5e (not just 5e, this has very much been the mode of Dungeons & Dragons since 2nd Edition in the 1990s) presents the role of the Dungeon Master in a way that feels all-powerful, like an author or curator of the players’ experience.
Adventures — even the more sandboxy ones — are all about getting you from one big set piece to another. Random encounters are, tragically, a speedbump.
Sure, unexpected things can happen, but they always feel like they’re the result of the players subverting the DM’s grand plan (or the prewritten module) — taking the game off the rails.
And then, when things go “wrong,” it’s the DM’s job to get them back on track, so to speak.
In a game that’s all about randomness (where I literally have never met a player or a DM who doesn’t love rolling on the wild magic surge table), I find this kind of weird — stifling even.
Now, I’m not saying that old-school D&D doesn’t have rails. It does. It has plenty.
However, I think rules like Reaction Rolls help remove the paradox that is the role of the modern DM: someone who has to respect the players’ agency and imbue their choices with meaning while at the same time getting the story from point A to B to C in time for the big boss battle at point D(ragon).
Stuff like Reaction Rolls take the pressure off. They’re an implicit signal from the game and its designers to the DM that they don’t have to know exactly what’s coming.
Sometimes, they can sit back alongside the players and enjoy the ride while the game just does what it does. The journey is the destination, etc.
(Remember when I said I wanted to talk about the role of Referee versus Dungeon Master? This is it. Words have meaning, and just as Dungeon Master implies omnipotence, omniscience, and a thinly veiled allusion to godhood, Referee is a far more neutral term).
I love reaction rolls for the same reasons I love Random Encounters. They make the world feel alive, and they make it feel alive to me as much as to my players.
How Do I Use Reaction Rolls in DnD 5e?
So, if I have piqued your interest, let’s talk about how to use Reaction Rolls in D&D 5e.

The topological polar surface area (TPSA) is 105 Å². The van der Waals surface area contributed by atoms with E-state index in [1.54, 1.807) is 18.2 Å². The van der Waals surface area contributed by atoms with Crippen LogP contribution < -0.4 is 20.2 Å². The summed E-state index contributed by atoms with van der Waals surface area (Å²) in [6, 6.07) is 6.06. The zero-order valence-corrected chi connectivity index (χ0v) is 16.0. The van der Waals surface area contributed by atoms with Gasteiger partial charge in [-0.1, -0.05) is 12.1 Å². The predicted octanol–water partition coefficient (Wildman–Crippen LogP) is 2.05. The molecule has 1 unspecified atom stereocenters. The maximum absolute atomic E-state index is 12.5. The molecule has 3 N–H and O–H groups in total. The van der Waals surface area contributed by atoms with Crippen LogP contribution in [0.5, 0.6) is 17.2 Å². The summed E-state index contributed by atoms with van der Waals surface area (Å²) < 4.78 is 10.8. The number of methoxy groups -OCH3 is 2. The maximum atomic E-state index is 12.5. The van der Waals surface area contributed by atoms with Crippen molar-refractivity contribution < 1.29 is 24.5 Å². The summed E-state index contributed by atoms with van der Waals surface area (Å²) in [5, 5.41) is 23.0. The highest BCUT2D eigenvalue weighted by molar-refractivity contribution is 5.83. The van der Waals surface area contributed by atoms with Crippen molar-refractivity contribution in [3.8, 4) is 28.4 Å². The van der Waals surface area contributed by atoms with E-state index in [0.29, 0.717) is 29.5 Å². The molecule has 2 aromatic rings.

First — and this is something I do in BX as well — have your players do the roll or, if you want to do it, do the roll out in the open.
It’s fun, it’s exciting — I’ve never not had players enjoy it — and it reminds your group that, for this one little moment, you’re as much a player as they are.
Sometimes I’ll do this in secret if the monster is particularly crafty and able to hide its true intentions, but most times I’ll roll those bones out in front of the gods and everyone.
Next, let’s talk modifiers.
I think that there needs to be a blanket ban on applying Proficiency Bonuses to Reaction Rolls — along with other abilities like the bard’s Jack of All Trades or the Rogue’s Expertise. That stuff throws off the numbers too much.
You can add your Charisma bonus to the roll. However, to do so, you need to pass a DC 10 Charisma check.
Just like in BX, if the players do something especially cool or clever, like making a rousing speech, bribing a guard, flirting with a dragon, etc., they can get a +1 bonus per tangible thing.
Their reputations, appearance, race — you name it — could get them a bonus or a penalty here depending on the situation (maybe the dragon really likes eating elves).
Then, roll and apply modifiers. I’ve tweaked the BX table a bit to reflect the higher modifiers you tend to get in 5e.
Now, the beauty of Reaction Rolls is that you don’t just have to use them in combat, and you don’t have to stick to the prescribed entries here or anywhere else.
When in doubt, roll 2d6, and add some numbers. If it’s high, the monster/NPC is probably going to be friendly (within reason).
If you roll low, they probably want to act contrary to the PCs’ interests — whether that means outright attacking them or just undermining them when it suits them is up to you.
Next time I think I might build on the idea of using reaction rolls as a way to help generate NPCs on the fly.
For now though, I urge you to try rolling 2d6 the next time your 5e players bumble into a random encounter or a new NPC’s house.
I think you might like loosening your grip on the reins for a minute and seeing where the dice take you.